I am not a believer that program to support ratios reflect efficiency, effectiveness or impact. But unfortunately, it is a measure that is all too commonly used. One way that organizations have tried to go around this, is to use language that states, “100% of your donation goes to (program/impact/field/etc.)”. Two of my favourite organizations that I respect and admire, charity: water and One Day’s Wages, use this strategy. The thinking is, if donors are concerned about how much of their donation is “eaten” by overhead then let’s just remove that possible barrier by covering those costs with other donations. The logic is sound. The thinking is good. Very good even. I believe people are naturally charitable and want to give so our role as fundraisers is to remove all possible barriers stopping them from doing so and then ask for money. So this “100%” strategy is very much in line with my fundraising beliefs. So why, you might ask, am I not a supporter or use this technique myself and does it hurt or help charity?
I want to present you with four reasons why but first one big caveat. I truly admire Eugene Cho from One Day’s Wages and Scott Harrision from charity: water (as well as their talented team). This is not a post to take shots at them in any way. In fact, I’m a huge supporter and believe them to be great organizations. Not because of the “100%” strategy but rather because of their compelling mission, focus on transparency, openness to partnerships, willingness to invest in design, marketing and “coolness” and overall effective approach to ending poverty and providing water. Okay, on to the four reasons why I’m not a supporter of this strategy/technique/ploy:
1. It is a marketing tool, not a business model.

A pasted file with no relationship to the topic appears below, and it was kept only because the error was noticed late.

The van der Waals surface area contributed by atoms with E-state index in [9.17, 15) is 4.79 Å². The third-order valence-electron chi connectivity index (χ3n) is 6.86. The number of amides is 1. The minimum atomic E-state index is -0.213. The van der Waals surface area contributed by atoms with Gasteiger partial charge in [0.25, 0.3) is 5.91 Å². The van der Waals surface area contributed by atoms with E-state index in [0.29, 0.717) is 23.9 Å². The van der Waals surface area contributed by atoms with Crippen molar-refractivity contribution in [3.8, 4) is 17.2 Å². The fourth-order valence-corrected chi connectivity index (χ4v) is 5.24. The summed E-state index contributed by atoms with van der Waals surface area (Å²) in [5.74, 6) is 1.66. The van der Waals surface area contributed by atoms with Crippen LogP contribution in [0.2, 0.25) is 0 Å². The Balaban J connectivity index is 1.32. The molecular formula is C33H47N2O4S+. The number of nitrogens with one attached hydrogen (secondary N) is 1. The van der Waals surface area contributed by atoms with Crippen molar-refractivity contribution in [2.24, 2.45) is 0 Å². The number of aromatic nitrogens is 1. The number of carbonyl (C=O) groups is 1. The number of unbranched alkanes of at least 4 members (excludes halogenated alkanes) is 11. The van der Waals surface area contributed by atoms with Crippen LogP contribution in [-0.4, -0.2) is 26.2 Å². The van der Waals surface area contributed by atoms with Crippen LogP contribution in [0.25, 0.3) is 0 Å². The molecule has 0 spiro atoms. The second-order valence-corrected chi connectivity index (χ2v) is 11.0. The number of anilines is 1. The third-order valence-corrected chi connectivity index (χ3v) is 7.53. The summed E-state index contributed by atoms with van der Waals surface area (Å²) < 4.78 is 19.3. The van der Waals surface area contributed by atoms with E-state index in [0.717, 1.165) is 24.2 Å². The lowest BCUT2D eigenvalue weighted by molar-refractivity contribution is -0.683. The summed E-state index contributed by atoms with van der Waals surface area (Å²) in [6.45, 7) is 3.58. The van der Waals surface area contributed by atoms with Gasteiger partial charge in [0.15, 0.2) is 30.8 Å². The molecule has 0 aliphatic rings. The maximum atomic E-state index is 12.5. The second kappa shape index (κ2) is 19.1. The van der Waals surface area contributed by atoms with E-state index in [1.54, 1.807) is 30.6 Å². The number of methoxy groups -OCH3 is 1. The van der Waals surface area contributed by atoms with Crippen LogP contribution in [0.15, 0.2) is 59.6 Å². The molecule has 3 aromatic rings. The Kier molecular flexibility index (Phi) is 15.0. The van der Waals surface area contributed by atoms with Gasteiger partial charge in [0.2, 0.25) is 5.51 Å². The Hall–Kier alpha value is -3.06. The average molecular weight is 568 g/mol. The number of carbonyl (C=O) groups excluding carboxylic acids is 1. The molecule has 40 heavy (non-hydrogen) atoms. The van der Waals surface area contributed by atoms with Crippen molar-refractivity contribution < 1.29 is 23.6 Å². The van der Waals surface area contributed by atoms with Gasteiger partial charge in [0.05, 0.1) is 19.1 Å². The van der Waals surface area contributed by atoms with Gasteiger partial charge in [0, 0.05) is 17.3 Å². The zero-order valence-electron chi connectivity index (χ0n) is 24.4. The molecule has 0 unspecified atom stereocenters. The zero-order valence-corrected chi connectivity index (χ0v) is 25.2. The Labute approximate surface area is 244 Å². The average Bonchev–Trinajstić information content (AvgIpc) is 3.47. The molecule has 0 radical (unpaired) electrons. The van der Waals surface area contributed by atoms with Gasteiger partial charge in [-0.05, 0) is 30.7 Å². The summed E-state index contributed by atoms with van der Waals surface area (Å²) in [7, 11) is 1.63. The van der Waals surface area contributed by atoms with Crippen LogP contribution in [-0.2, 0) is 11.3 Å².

It’s not that 100% of donations to such organizations don’t go to programs, I believe they do. And it’s not that organizations aren’t intentional about how they fundraise and use this strategy. They are. It’s more or less a matter of semantics however. As long as an organization has enough unrestricted funding to cover its overhead costs then it can use the 100% donation language as well. Many nonprofits have enough unrestricted funding to do this and could use that language tomorrow if they wanted. It’s a way to market themselves and their mission to be more appealing to donors who do not know how it is possible. The assumption is these organizations may not have overhead expenses and are somehow more effective because of it and it’s just not true.
2. Distorts the conversation (that we shouldn’t be having in the first place).
Because so many donors look at overhead ratios they may be more likely to give to these “100%” organizations. The 100% doesn’t mean that they are not spending money on overhead but in fact are covering those costs with other restricted donations or using unrestricted funds to pay for their overhead. So now when a donor is comparing who to give to based on ratios (which is completely misguided in the first place) they will say 100% or 85%? And 100% should win in that context even though it says nothing of efficiency, effectiveness or impact still. In fact, it is using the donors lack of knowledge to persuade them into giving or feeling more comfortable to give. So the “100%” answer actually answers the wrong question with an inaccurate answer.